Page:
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Early Termination of Probation in New Jersey

April 8, 2016

Clients often ask whether it is possible to be released early from probation. New Jersey law does give judges the authority to release defendants from probation early. Pursuant to N.J.S.A. 2C:45-2, the court, on application of a probation officer or of the defendant, or on its own motion may discharge a defendant from probation at any time.

The experienced New Jersey criminal defense attorneys at the Law Office of Randolph H. Wolf have represented clients in successfully obtaining early termination of their probation with the court. Doing so requires the drafting and filing of a motion to terminate probation early with the court, as well as a hearing before the judge.

Generally, in order to be released early from probation, you must have paid off your fines and completed all court ordered classes and treatment. Moreover, the court is more likely to grant your motion if you have completed at least half of your probation sentence. In deciding whether to terminate probation early, the court will also consider your criminal history, age, the nature of the offense, and whether or not you have complied with the terms of your sentence, among other factors. In addition, the court will consider your behavior on probation, the length of time you have been on probation, your reason for requesting early termination, and any other factors the judge determines are relevant. Your chances of the court releasing your early from probation will be much higher if your Probation Officer (“PO”) recommends early termination.

Just recently, the attorneys at the Law Office of Randolph Wolf successfully represented a client who sought to be released early from probation. The client was convicted of theft by deception and sentenced to 18 months of probation. At the time of the offense, the client was a 60 year old male who successfully ran his own business. At the time he retained us to represent him, the client had successfully completed all terms of his probation, paid his court fines, and had no violations of probation.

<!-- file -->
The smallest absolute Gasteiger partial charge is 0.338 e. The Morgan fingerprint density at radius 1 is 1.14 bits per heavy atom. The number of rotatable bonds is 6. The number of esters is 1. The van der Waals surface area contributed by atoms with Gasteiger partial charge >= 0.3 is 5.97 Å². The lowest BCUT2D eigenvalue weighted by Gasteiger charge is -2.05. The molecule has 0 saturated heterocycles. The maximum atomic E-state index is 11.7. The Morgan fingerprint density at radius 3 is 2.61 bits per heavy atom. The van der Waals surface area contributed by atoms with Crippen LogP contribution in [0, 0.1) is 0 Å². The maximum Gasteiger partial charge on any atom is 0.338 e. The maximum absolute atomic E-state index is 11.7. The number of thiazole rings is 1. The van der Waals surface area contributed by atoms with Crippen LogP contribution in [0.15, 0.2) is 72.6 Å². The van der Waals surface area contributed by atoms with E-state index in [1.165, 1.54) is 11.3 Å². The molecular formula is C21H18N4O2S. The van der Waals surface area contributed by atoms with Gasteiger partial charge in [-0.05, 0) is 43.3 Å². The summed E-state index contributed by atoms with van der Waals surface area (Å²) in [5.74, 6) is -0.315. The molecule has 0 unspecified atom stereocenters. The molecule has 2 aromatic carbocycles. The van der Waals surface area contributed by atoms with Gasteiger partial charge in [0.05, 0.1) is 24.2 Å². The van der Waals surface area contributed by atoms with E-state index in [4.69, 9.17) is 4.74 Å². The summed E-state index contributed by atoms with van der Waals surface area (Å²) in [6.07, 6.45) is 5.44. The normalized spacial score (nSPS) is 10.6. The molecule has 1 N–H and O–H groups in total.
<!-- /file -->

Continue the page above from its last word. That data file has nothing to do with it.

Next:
We demonstrated to the court that the client had lead a law-abiding life for a substantial period of time before the commission of underlying offenses. We also expressed to the court that the client had continued to show that he was invested in his community, and was a productive member of society. In the end, although the client had only served 9 months of his probation sentence, the court ultimately granted our motion, thereby releasing the client from probation.

If you are interested in filing a motion with the court for early termination of probation, contact us today to determine whether you would be a good candidate. We are available anytime for a free consultation at (732) 741-4448.

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